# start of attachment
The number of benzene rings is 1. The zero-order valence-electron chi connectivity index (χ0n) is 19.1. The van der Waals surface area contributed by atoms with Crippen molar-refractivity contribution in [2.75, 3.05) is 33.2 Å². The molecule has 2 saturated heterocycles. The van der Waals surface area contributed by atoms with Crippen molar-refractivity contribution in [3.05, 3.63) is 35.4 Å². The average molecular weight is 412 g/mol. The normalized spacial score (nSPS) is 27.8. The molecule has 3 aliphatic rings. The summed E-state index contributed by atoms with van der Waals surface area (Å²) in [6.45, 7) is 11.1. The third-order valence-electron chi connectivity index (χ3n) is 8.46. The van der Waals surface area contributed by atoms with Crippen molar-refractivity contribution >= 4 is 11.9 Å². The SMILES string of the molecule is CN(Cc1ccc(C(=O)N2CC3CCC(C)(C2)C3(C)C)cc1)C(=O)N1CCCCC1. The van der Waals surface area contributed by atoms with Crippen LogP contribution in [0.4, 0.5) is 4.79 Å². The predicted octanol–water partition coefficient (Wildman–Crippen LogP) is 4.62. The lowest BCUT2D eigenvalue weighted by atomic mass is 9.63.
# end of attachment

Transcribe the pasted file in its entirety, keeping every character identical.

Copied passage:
The number of benzene rings is 1. The zero-order valence-electron chi connectivity index (χ0n) is 19.1. The van der Waals surface area contributed by atoms with Crippen molar-refractivity contribution in [2.75, 3.05) is 33.2 Å². The molecule has 2 saturated heterocycles. The van der Waals surface area contributed by atoms with Crippen molar-refractivity contribution in [3.05, 3.63) is 35.4 Å². The average molecular weight is 412 g/mol. The normalized spacial score (nSPS) is 27.8. The molecule has 3 aliphatic rings. The summed E-state index contributed by atoms with van der Waals surface area (Å²) in [6.45, 7) is 11.1. The third-order valence-electron chi connectivity index (χ3n) is 8.46. The van der Waals surface area contributed by atoms with Crippen molar-refractivity contribution >= 4 is 11.9 Å². The SMILES string of the molecule is CN(Cc1ccc(C(=O)N2CC3CCC(C)(C2)C3(C)C)cc1)C(=O)N1CCCCC1. The van der Waals surface area contributed by atoms with Crippen LogP contribution in [0.4, 0.5) is 4.79 Å². The predicted octanol–water partition coefficient (Wildman–Crippen LogP) is 4.62. The lowest BCUT2D eigenvalue weighted by atomic mass is 9.63.